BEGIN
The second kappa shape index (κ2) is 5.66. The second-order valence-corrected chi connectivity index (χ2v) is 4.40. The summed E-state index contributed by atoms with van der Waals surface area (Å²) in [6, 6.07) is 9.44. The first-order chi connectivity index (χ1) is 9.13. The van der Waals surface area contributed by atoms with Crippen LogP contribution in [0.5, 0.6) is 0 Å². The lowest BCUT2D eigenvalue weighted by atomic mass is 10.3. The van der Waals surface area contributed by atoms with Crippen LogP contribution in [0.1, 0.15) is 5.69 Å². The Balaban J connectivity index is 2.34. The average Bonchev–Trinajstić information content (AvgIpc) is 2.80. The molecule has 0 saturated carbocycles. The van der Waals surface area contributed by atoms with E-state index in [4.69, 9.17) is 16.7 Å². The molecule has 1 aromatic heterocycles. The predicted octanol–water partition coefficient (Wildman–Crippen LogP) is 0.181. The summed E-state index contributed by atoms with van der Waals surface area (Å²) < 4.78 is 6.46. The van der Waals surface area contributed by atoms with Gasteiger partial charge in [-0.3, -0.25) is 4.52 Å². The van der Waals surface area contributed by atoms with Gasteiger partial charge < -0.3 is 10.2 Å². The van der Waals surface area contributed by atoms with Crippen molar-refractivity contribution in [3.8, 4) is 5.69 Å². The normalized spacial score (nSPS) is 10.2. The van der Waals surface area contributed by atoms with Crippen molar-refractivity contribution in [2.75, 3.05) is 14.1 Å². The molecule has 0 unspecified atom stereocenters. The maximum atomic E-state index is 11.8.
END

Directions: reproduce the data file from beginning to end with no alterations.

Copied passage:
The second kappa shape index (κ2) is 5.66. The second-order valence-corrected chi connectivity index (χ2v) is 4.40. The summed E-state index contributed by atoms with van der Waals surface area (Å²) in [6, 6.07) is 9.44. The first-order chi connectivity index (χ1) is 9.13. The van der Waals surface area contributed by atoms with Crippen LogP contribution in [0.5, 0.6) is 0 Å². The lowest BCUT2D eigenvalue weighted by atomic mass is 10.3. The van der Waals surface area contributed by atoms with Crippen LogP contribution in [0.1, 0.15) is 5.69 Å². The Balaban J connectivity index is 2.34. The average Bonchev–Trinajstić information content (AvgIpc) is 2.80. The molecule has 0 saturated carbocycles. The van der Waals surface area contributed by atoms with E-state index in [4.69, 9.17) is 16.7 Å². The molecule has 1 aromatic heterocycles. The predicted octanol–water partition coefficient (Wildman–Crippen LogP) is 0.181. The summed E-state index contributed by atoms with van der Waals surface area (Å²) < 4.78 is 6.46. The van der Waals surface area contributed by atoms with Gasteiger partial charge in [-0.3, -0.25) is 4.52 Å². The van der Waals surface area contributed by atoms with Gasteiger partial charge < -0.3 is 10.2 Å². The van der Waals surface area contributed by atoms with Crippen molar-refractivity contribution in [3.8, 4) is 5.69 Å². The normalized spacial score (nSPS) is 10.2. The van der Waals surface area contributed by atoms with Crippen molar-refractivity contribution in [2.75, 3.05) is 14.1 Å². The molecule has 0 unspecified atom stereocenters. The maximum atomic E-state index is 11.8.